The next step is to estimate the scale of the project proposing the purchase of tokens. A significant share of all ICOs belong to sectoral or even niche projects, such as coins for the gaming industry, for producers of organic food products, for wholesalers of flowers and so on. There are also regional projects involving the use of a token as a local currency.

The small-scale or narrow specialization of a project becomes a severe limiter for the growth of token rates as the tighter the circle of token circulation, the fewer chances it has to rise in price on the exchange. If the project belongs to a narrow sector, and you do not understand what its main feature is, then many other investors will not understand it, either. Hence, the demand for the coin will be low.

Another obstacle to the growth of the value of a token is competition. Ideas are in the air, and most ICO projects have "twins." Co-founder of Ethereum Joseph Lubin is sure that most token sale organizers simply copy other people's ideas. Copying or not, but there are more than enough similar projects and tokens on the market. On May 16, the launch of the OneGram is scheduled in the UAE. This token is secured by gold. In the summer, the Swiss raw material fund Tiberius is going to launch its own token, the tcoin, all secured with gold. And this is despite the fact that the market already trades two "gold" coins, the Goldmint and DigixDAO.

Analogs appear even when it comes to revolutionary and breakthrough projects. Right now, two projects aimed at the organization of an air taxi system on blockchain are preparing for their ICOs, the McFly and Vimana. And both are from Russian startups. If you believe in the idea of ​​flying taxis and the potential of the domestic aircraft industry, the most reasonable solution will be to invest in both projects equally. All because it is impossible to determine which of them has the greatest chance of success. In this case, the projects will detract each other's investors, which will slow token price rates for McFly and Vimana. However, having two similar ICOs at one time is quite a rare situation. Most often, when deciding to buy a token, you can find coins of a similar project on the exchanges, look at the dynamics of its rates and draw conclusions about the prospective profitability of investments. This means that each new analog has less chances to attract investors than the predecessor project, but at the same time the leader loses some of the potential investors.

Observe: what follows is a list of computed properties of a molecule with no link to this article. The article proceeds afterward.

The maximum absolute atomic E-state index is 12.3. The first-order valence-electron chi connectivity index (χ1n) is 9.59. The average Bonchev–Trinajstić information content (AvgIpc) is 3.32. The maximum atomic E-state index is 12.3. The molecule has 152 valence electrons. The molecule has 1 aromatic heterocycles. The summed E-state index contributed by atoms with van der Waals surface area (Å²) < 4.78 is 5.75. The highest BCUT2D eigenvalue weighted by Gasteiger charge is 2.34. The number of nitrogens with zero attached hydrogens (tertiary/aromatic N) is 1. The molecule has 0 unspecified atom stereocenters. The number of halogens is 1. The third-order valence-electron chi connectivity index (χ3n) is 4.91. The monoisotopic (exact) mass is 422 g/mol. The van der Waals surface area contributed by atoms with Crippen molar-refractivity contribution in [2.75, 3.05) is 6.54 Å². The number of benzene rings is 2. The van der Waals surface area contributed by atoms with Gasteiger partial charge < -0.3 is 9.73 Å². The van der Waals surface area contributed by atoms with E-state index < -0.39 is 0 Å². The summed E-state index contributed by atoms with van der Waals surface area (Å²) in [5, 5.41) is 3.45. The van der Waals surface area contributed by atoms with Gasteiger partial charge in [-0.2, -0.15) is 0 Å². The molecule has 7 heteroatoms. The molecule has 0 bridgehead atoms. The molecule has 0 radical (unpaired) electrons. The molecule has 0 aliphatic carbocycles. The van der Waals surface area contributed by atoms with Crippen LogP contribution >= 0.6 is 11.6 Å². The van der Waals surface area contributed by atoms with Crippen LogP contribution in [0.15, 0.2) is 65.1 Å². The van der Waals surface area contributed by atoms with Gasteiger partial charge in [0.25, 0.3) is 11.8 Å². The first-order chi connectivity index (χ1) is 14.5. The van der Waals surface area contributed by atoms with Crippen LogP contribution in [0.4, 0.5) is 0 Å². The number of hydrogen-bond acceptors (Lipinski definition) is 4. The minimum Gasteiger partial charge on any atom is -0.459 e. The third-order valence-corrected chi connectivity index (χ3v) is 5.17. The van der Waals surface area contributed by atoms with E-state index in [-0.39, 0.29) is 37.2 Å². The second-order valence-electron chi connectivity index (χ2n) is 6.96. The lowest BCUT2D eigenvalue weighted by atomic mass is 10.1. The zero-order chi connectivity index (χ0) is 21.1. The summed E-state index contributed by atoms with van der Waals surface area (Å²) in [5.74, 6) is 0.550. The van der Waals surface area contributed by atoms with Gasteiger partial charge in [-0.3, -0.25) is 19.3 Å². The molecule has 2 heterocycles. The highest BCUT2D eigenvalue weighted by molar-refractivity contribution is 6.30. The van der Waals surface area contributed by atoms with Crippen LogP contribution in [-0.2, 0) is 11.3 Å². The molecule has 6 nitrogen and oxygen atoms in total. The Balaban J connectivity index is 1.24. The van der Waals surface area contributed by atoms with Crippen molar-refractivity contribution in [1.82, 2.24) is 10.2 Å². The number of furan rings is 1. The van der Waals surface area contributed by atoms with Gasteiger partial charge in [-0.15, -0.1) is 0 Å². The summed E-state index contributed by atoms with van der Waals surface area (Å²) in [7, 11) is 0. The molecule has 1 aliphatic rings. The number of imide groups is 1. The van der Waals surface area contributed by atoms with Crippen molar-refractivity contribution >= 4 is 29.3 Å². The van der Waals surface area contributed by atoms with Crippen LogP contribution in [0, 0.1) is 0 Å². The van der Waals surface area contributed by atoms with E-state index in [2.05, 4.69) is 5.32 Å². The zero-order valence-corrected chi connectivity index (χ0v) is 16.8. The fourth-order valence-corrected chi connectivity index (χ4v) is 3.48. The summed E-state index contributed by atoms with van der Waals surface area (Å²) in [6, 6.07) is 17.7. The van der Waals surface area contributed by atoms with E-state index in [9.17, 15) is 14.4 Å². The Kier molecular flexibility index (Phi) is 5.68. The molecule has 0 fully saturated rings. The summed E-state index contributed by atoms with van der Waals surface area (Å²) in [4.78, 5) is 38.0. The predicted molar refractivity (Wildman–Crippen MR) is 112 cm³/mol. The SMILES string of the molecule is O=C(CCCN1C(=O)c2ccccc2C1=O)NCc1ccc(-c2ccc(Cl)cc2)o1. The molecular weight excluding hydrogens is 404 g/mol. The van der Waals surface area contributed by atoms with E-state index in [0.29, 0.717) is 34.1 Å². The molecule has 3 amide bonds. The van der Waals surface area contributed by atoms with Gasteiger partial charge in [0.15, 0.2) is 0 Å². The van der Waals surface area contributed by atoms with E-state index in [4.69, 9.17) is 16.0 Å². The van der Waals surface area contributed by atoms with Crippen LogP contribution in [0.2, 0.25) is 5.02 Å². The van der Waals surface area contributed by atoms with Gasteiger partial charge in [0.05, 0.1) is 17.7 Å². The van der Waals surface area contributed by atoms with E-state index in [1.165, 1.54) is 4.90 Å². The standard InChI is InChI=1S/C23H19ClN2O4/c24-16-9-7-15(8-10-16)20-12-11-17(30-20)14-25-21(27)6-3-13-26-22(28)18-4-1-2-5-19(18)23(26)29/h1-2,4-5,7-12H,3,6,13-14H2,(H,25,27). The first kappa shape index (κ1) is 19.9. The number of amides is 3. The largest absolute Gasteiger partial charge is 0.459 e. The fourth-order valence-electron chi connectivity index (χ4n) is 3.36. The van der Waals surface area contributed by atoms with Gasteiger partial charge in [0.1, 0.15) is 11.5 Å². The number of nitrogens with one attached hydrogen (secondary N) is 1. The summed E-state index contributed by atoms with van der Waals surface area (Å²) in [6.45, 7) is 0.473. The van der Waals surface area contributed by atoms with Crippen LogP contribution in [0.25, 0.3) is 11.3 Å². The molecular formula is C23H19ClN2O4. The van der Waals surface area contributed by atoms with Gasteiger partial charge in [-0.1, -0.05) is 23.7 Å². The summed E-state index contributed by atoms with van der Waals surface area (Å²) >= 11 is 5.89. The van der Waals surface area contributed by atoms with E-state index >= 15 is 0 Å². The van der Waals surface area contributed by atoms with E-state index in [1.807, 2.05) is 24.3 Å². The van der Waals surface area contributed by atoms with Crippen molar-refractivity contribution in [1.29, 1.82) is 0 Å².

Finally, the main limitation for the growth of the value of tokens is that even if the coin is launched as a means of payment for a particular product or service, the project organizers will have to accept payment in fiat currencies. Otherwise, the client base will be too meager, as the vast majority of people still treat cryptocurrencies with distrust. That is why no white paper contains any mention that the token will serve as the sole and exclusive medium of exchange for goods or services offered by the project.

That is, to purchase a product or service, it is not necessary to risk buying a token on the exchange (and paying a solid commission at the same time). You can wait for the project to start working in full force and then pay with fiat money hassle-free. This is the main problem of all ICOs and the main limitation for the growth of the value of tokens.

There are no simple and obvious solutions here. It is clear only that the organizers of ICOs need to increase the economic attractiveness of the possession of tokens. Investors should be offered some bonuses, at least in part compensating for the many risks and costs for commissions that have to be paid when buying tokens on the exchange. Perhaps, this should be done in the form of dividends, on which the percentage of the total profit of the project will be spent. Some crypto exchanges already pay dividends on their tokens. Perhaps, large investors need to be given the opportunity to participate in resolving issues related to the development of projects. In other words, the token, remaining a means of payment, should increasingly resemble preferred or voting shares. It is this path that will ensure that the coins of ICO projects turn into a fundamentally new high-grade class of investment assets.